Holidays and Frozen Machinery

It's been a chaotic few weeks here at Pole. We've had cold weather, warm weather, good times, bad times, and plenty of weird things in between. To get the weird out of the way, well...... We went ice fishing to celebrate thanksgiving. The picture says more than I can. 

Moving on.

Thanksgiving was last weekend. Major holidays like thanksgiving and christmas require lots of celebration here, and so we are given the gift of a two-day weekend. That's right, we get Saturday and Sunday off. Saturday night, the galley was rearranged into long banquet tables and the endlessly-looping scroll on the overhead screens was replaced by a video of logs burning in a fireplace. And the food, oh the food. We generally dine extremely well here at Pole, but the cooks really went all out for thanksgiving dinner. We had three types of turkey, vegetarian stuffing, mashed potatoes, yams, a huge variety of baked goods, and the list goes on. We ate, we partied, and we got to sleep in the next day. It was a wonderful experience. I didn't take any pictures, but the station was transformed into a homey, warm food palace. Even though all of us were away from family, we had each other as a big Polie family and it was truly lovely. Unfortunately, the end of the holiday weekend was dulled by tragedy, but I try not to dwell on that much.

In lighter news, we somehow managed to cram a crane into the underground garage that is the vehicle maintenance facility where I work. But I wasn't involved in the crane much, I was busy tooling around in the best work truck ever.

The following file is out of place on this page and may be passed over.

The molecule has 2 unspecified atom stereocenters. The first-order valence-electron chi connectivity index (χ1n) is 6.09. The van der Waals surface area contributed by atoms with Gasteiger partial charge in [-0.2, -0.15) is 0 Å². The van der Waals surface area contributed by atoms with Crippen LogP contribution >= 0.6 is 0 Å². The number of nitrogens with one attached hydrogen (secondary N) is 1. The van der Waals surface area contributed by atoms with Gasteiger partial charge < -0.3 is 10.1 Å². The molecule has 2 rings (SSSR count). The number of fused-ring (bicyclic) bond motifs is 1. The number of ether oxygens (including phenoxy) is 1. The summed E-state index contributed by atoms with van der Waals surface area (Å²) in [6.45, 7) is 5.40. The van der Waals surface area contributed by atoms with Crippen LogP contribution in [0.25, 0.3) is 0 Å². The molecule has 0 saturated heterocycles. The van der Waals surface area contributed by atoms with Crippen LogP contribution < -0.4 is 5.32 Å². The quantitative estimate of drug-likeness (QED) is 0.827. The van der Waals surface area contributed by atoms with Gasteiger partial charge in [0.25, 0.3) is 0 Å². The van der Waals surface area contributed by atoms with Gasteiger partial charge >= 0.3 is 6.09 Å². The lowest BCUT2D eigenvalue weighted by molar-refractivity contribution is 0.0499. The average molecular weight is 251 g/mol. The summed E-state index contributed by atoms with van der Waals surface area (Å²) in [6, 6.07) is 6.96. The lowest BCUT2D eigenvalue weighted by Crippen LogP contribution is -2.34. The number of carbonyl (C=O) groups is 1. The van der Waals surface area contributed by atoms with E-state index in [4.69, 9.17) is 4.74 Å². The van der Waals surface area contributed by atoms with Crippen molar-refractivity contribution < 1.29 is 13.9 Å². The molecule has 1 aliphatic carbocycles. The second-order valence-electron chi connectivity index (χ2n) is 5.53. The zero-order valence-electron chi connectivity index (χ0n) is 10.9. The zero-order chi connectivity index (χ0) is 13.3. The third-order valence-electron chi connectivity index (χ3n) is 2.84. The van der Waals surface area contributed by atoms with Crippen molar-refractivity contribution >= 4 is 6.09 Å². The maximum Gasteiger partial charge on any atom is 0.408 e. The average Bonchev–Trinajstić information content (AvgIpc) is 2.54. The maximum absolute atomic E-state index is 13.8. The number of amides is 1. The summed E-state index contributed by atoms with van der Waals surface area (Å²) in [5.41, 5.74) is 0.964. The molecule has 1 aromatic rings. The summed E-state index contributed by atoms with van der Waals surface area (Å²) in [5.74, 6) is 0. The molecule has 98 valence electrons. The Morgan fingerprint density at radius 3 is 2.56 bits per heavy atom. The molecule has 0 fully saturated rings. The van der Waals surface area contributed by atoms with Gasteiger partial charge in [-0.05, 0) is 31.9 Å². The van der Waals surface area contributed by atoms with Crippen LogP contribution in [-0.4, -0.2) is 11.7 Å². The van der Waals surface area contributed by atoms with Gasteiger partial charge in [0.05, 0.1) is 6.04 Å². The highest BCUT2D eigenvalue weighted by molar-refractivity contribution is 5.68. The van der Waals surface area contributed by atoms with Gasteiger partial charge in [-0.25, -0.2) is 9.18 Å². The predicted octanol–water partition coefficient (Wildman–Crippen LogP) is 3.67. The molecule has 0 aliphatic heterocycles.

This is a LMC 1800. It'll go anywhere and pull anything with a top speed of 8mph. It's a load of fun. This particular one was last registered in Idaho in 1992.... as a snowmobile.

The controls are fun, and despite their looks incredibly simple. There's one lever for throttle, and the two levers in the middle control each track. It's just like the little R/C cars you can often find at the toy store. The only problem is that the controls are right in between your legs, and very easy to bump when getting in and out of the vehicle. In other words, if you aren't careful getting out, the thing might try to run you over. But it's so much fun to drive you can forgive it for that pretty easily. 

Most of what I end up doing with the LMC is towing one of these things around. This is a NGH heater, and it is the savior of all mechanics at Pole. It's a diesel-powered electric furnace on wheels. You tow it to a piece of machinery that's too cold to start, point the hose at the engine, leave it a while, and it'll start right up later. Or if you find something completely encased in snow, you drape a parachute over it and run the hose out of the heater under the parachute. It makes a little microclimate bubble that can completely melt out a dozer/ice cube in a matter of a day.

For instance, if you put the hose under the hood of a snowmobile that's been sitting untouched in a berm all winter, it'll be ready to run in 15 minutes. Amazing.

And then there's heatertrain. For when moving one heater isn't enough. Backing up to the heater without a spotter is hard, and backing up a heater to another heater was an accomplishment I was extremely proud of. Sometimes you can end up with a heatertrain towing a snowmobiletrain. Those LMCs are all torque. 

People do look at you funny when you're towing a line of equipment a few times the length of your vehicle though.

I don't care. I'm at the south freaking pole. Judge away.

Jeremy Bloyd-Peshkin

Machinist, Welder, Driver, Adventurer, Mechanic, Always smells like something flammable.